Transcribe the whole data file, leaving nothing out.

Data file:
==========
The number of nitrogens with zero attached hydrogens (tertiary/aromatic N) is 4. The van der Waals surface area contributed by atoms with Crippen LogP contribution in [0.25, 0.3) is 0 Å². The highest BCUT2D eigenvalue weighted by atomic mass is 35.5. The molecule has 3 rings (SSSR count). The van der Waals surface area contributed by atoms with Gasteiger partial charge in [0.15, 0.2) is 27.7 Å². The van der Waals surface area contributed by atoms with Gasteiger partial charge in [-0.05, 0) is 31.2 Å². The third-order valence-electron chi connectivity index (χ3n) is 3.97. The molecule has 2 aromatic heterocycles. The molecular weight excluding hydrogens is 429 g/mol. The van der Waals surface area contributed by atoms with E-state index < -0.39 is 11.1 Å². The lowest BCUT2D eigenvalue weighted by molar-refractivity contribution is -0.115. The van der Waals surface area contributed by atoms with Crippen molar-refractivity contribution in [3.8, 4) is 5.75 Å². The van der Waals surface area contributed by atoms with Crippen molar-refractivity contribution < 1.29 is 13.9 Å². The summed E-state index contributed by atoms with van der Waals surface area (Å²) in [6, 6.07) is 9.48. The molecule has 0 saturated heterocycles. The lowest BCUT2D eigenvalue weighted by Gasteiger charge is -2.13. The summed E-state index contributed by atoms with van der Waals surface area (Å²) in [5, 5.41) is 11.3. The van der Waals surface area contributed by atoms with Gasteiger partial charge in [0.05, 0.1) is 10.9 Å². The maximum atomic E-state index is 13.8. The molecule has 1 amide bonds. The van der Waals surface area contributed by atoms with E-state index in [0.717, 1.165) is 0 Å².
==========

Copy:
The number of nitrogens with zero attached hydrogens (tertiary/aromatic N) is 4. The van der Waals surface area contributed by atoms with Crippen LogP contribution in [0.25, 0.3) is 0 Å². The highest BCUT2D eigenvalue weighted by atomic mass is 35.5. The molecule has 3 rings (SSSR count). The van der Waals surface area contributed by atoms with Gasteiger partial charge in [0.15, 0.2) is 27.7 Å². The van der Waals surface area contributed by atoms with Gasteiger partial charge in [-0.05, 0) is 31.2 Å². The third-order valence-electron chi connectivity index (χ3n) is 3.97. The molecule has 2 aromatic heterocycles. The molecular weight excluding hydrogens is 429 g/mol. The van der Waals surface area contributed by atoms with E-state index < -0.39 is 11.1 Å². The lowest BCUT2D eigenvalue weighted by molar-refractivity contribution is -0.115. The van der Waals surface area contributed by atoms with Crippen molar-refractivity contribution in [3.8, 4) is 5.75 Å². The van der Waals surface area contributed by atoms with Crippen molar-refractivity contribution < 1.29 is 13.9 Å². The summed E-state index contributed by atoms with van der Waals surface area (Å²) in [6, 6.07) is 9.48. The molecule has 0 saturated heterocycles. The lowest BCUT2D eigenvalue weighted by Gasteiger charge is -2.13. The summed E-state index contributed by atoms with van der Waals surface area (Å²) in [5, 5.41) is 11.3. The van der Waals surface area contributed by atoms with Gasteiger partial charge in [0.05, 0.1) is 10.9 Å². The maximum atomic E-state index is 13.8. The molecule has 1 amide bonds. The van der Waals surface area contributed by atoms with E-state index in [0.717, 1.165) is 0 Å².